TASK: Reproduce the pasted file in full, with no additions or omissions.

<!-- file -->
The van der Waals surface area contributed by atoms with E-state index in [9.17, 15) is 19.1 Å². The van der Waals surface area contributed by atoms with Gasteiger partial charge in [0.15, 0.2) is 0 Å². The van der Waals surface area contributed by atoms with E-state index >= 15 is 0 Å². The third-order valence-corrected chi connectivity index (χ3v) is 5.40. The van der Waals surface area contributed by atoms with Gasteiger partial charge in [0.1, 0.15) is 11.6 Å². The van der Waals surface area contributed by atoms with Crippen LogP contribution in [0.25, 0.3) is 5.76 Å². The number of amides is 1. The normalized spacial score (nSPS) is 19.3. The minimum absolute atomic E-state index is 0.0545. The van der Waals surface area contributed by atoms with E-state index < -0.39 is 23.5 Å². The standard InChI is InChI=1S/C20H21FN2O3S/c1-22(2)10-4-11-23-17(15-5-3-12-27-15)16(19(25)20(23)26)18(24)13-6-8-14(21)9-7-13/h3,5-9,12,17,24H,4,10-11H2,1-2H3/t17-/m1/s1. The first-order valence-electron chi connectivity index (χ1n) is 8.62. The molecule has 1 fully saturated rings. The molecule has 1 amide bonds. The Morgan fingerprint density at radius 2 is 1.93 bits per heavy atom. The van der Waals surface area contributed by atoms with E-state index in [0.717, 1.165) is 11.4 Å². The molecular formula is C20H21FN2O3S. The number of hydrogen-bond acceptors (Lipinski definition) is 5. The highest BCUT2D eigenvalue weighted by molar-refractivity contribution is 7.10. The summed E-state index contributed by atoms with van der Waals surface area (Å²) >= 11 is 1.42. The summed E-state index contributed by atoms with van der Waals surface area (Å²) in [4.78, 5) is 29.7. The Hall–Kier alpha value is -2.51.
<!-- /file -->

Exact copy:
The van der Waals surface area contributed by atoms with E-state index in [9.17, 15) is 19.1 Å². The van der Waals surface area contributed by atoms with Gasteiger partial charge in [0.15, 0.2) is 0 Å². The van der Waals surface area contributed by atoms with E-state index >= 15 is 0 Å². The third-order valence-corrected chi connectivity index (χ3v) is 5.40. The van der Waals surface area contributed by atoms with Gasteiger partial charge in [0.1, 0.15) is 11.6 Å². The van der Waals surface area contributed by atoms with Crippen LogP contribution in [0.25, 0.3) is 5.76 Å². The number of amides is 1. The normalized spacial score (nSPS) is 19.3. The minimum absolute atomic E-state index is 0.0545. The van der Waals surface area contributed by atoms with E-state index < -0.39 is 23.5 Å². The standard InChI is InChI=1S/C20H21FN2O3S/c1-22(2)10-4-11-23-17(15-5-3-12-27-15)16(19(25)20(23)26)18(24)13-6-8-14(21)9-7-13/h3,5-9,12,17,24H,4,10-11H2,1-2H3/t17-/m1/s1. The first-order valence-electron chi connectivity index (χ1n) is 8.62. The molecule has 1 fully saturated rings. The molecule has 1 amide bonds. The Morgan fingerprint density at radius 2 is 1.93 bits per heavy atom. The van der Waals surface area contributed by atoms with E-state index in [0.717, 1.165) is 11.4 Å². The molecular formula is C20H21FN2O3S. The number of hydrogen-bond acceptors (Lipinski definition) is 5. The highest BCUT2D eigenvalue weighted by molar-refractivity contribution is 7.10. The summed E-state index contributed by atoms with van der Waals surface area (Å²) >= 11 is 1.42. The summed E-state index contributed by atoms with van der Waals surface area (Å²) in [4.78, 5) is 29.7. The Hall–Kier alpha value is -2.51.